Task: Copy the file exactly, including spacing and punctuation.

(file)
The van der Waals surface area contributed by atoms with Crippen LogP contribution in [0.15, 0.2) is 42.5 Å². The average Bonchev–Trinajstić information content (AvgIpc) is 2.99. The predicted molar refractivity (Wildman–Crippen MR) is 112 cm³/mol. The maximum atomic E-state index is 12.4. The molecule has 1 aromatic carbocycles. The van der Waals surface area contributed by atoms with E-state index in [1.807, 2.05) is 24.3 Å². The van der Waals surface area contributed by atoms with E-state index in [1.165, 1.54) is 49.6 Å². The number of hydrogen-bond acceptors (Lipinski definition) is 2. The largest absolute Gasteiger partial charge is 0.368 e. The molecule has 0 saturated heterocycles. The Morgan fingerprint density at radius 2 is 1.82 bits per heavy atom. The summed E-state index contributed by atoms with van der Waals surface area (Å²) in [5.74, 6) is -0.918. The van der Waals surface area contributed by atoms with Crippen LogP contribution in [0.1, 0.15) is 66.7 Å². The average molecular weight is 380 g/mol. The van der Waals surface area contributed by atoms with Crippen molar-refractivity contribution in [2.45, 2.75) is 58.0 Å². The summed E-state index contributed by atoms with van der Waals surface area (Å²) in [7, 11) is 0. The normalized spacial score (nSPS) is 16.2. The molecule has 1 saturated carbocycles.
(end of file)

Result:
The van der Waals surface area contributed by atoms with Crippen LogP contribution in [0.15, 0.2) is 42.5 Å². The average Bonchev–Trinajstić information content (AvgIpc) is 2.99. The predicted molar refractivity (Wildman–Crippen MR) is 112 cm³/mol. The maximum atomic E-state index is 12.4. The molecule has 1 aromatic carbocycles. The van der Waals surface area contributed by atoms with E-state index in [1.807, 2.05) is 24.3 Å². The van der Waals surface area contributed by atoms with E-state index in [1.165, 1.54) is 49.6 Å². The number of hydrogen-bond acceptors (Lipinski definition) is 2. The largest absolute Gasteiger partial charge is 0.368 e. The molecule has 0 saturated heterocycles. The Morgan fingerprint density at radius 2 is 1.82 bits per heavy atom. The summed E-state index contributed by atoms with van der Waals surface area (Å²) in [5.74, 6) is -0.918. The van der Waals surface area contributed by atoms with Crippen LogP contribution in [0.1, 0.15) is 66.7 Å². The average molecular weight is 380 g/mol. The van der Waals surface area contributed by atoms with Crippen molar-refractivity contribution in [2.45, 2.75) is 58.0 Å². The summed E-state index contributed by atoms with van der Waals surface area (Å²) in [7, 11) is 0. The normalized spacial score (nSPS) is 16.2. The molecule has 1 saturated carbocycles.